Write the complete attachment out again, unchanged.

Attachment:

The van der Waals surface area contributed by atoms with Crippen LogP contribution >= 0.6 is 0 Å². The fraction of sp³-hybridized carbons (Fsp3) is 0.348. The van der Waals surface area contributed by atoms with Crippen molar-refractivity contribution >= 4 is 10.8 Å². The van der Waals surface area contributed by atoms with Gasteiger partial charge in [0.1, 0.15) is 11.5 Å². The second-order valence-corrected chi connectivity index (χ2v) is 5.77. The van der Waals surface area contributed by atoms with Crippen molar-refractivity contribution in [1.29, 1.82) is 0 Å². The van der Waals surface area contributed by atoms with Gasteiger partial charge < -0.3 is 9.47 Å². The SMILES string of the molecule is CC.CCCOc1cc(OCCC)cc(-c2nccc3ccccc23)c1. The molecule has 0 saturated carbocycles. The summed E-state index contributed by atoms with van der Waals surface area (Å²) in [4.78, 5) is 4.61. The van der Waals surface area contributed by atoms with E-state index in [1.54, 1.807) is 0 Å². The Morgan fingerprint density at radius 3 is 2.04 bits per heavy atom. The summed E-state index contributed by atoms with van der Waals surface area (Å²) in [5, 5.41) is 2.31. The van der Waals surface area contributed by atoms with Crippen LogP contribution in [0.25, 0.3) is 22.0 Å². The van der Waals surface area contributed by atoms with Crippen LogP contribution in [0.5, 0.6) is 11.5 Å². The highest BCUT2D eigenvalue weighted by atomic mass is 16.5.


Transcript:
The van der Waals surface area contributed by atoms with Crippen LogP contribution >= 0.6 is 0 Å². The fraction of sp³-hybridized carbons (Fsp3) is 0.348. The van der Waals surface area contributed by atoms with Crippen molar-refractivity contribution >= 4 is 10.8 Å². The van der Waals surface area contributed by atoms with Gasteiger partial charge in [0.1, 0.15) is 11.5 Å². The second-order valence-corrected chi connectivity index (χ2v) is 5.77. The van der Waals surface area contributed by atoms with Crippen molar-refractivity contribution in [1.29, 1.82) is 0 Å². The van der Waals surface area contributed by atoms with Gasteiger partial charge < -0.3 is 9.47 Å². The SMILES string of the molecule is CC.CCCOc1cc(OCCC)cc(-c2nccc3ccccc23)c1. The molecule has 0 saturated carbocycles. The summed E-state index contributed by atoms with van der Waals surface area (Å²) in [4.78, 5) is 4.61. The van der Waals surface area contributed by atoms with E-state index in [1.54, 1.807) is 0 Å². The Morgan fingerprint density at radius 3 is 2.04 bits per heavy atom. The summed E-state index contributed by atoms with van der Waals surface area (Å²) in [5, 5.41) is 2.31. The van der Waals surface area contributed by atoms with Crippen LogP contribution in [0.25, 0.3) is 22.0 Å². The van der Waals surface area contributed by atoms with Crippen LogP contribution in [0.5, 0.6) is 11.5 Å². The highest BCUT2D eigenvalue weighted by atomic mass is 16.5.